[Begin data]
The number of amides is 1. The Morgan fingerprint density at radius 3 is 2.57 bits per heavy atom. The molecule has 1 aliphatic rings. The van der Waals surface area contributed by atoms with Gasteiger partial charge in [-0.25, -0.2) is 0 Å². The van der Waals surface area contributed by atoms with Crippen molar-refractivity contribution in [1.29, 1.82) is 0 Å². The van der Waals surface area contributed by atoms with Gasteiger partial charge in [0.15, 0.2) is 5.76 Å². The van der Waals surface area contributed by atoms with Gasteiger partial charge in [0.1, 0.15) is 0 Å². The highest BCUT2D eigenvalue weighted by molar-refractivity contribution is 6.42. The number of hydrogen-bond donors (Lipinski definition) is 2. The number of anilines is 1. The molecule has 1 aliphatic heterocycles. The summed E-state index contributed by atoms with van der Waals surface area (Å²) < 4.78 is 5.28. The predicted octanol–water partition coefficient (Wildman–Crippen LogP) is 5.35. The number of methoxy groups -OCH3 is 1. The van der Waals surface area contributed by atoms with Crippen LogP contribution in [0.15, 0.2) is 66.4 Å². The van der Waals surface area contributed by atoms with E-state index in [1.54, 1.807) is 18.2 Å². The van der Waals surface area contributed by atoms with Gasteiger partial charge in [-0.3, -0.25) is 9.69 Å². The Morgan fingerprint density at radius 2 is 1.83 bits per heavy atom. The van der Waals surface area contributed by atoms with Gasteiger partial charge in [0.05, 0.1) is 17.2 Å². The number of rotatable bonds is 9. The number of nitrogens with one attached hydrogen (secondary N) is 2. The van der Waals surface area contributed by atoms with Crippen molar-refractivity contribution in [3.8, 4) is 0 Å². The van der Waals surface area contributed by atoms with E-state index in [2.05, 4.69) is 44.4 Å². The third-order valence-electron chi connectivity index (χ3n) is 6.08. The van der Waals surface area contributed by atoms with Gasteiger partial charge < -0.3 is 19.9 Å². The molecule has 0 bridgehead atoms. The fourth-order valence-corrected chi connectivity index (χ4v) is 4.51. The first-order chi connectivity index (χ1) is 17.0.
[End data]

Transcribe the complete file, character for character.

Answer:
The number of amides is 1. The Morgan fingerprint density at radius 3 is 2.57 bits per heavy atom. The molecule has 1 aliphatic rings. The van der Waals surface area contributed by atoms with Gasteiger partial charge in [-0.25, -0.2) is 0 Å². The van der Waals surface area contributed by atoms with Crippen molar-refractivity contribution in [1.29, 1.82) is 0 Å². The van der Waals surface area contributed by atoms with Gasteiger partial charge in [0.15, 0.2) is 5.76 Å². The van der Waals surface area contributed by atoms with Gasteiger partial charge in [0.1, 0.15) is 0 Å². The highest BCUT2D eigenvalue weighted by molar-refractivity contribution is 6.42. The number of hydrogen-bond donors (Lipinski definition) is 2. The number of anilines is 1. The molecule has 1 aliphatic heterocycles. The summed E-state index contributed by atoms with van der Waals surface area (Å²) < 4.78 is 5.28. The predicted octanol–water partition coefficient (Wildman–Crippen LogP) is 5.35. The number of methoxy groups -OCH3 is 1. The van der Waals surface area contributed by atoms with Crippen LogP contribution in [0.15, 0.2) is 66.4 Å². The van der Waals surface area contributed by atoms with E-state index in [1.54, 1.807) is 18.2 Å². The van der Waals surface area contributed by atoms with Gasteiger partial charge in [-0.3, -0.25) is 9.69 Å². The Morgan fingerprint density at radius 2 is 1.83 bits per heavy atom. The van der Waals surface area contributed by atoms with Gasteiger partial charge in [0.05, 0.1) is 17.2 Å². The number of rotatable bonds is 9. The number of nitrogens with one attached hydrogen (secondary N) is 2. The van der Waals surface area contributed by atoms with Crippen molar-refractivity contribution in [3.8, 4) is 0 Å². The van der Waals surface area contributed by atoms with E-state index in [2.05, 4.69) is 44.4 Å². The third-order valence-electron chi connectivity index (χ3n) is 6.08. The van der Waals surface area contributed by atoms with Gasteiger partial charge < -0.3 is 19.9 Å². The molecule has 0 bridgehead atoms. The fourth-order valence-corrected chi connectivity index (χ4v) is 4.51. The first-order chi connectivity index (χ1) is 17.0.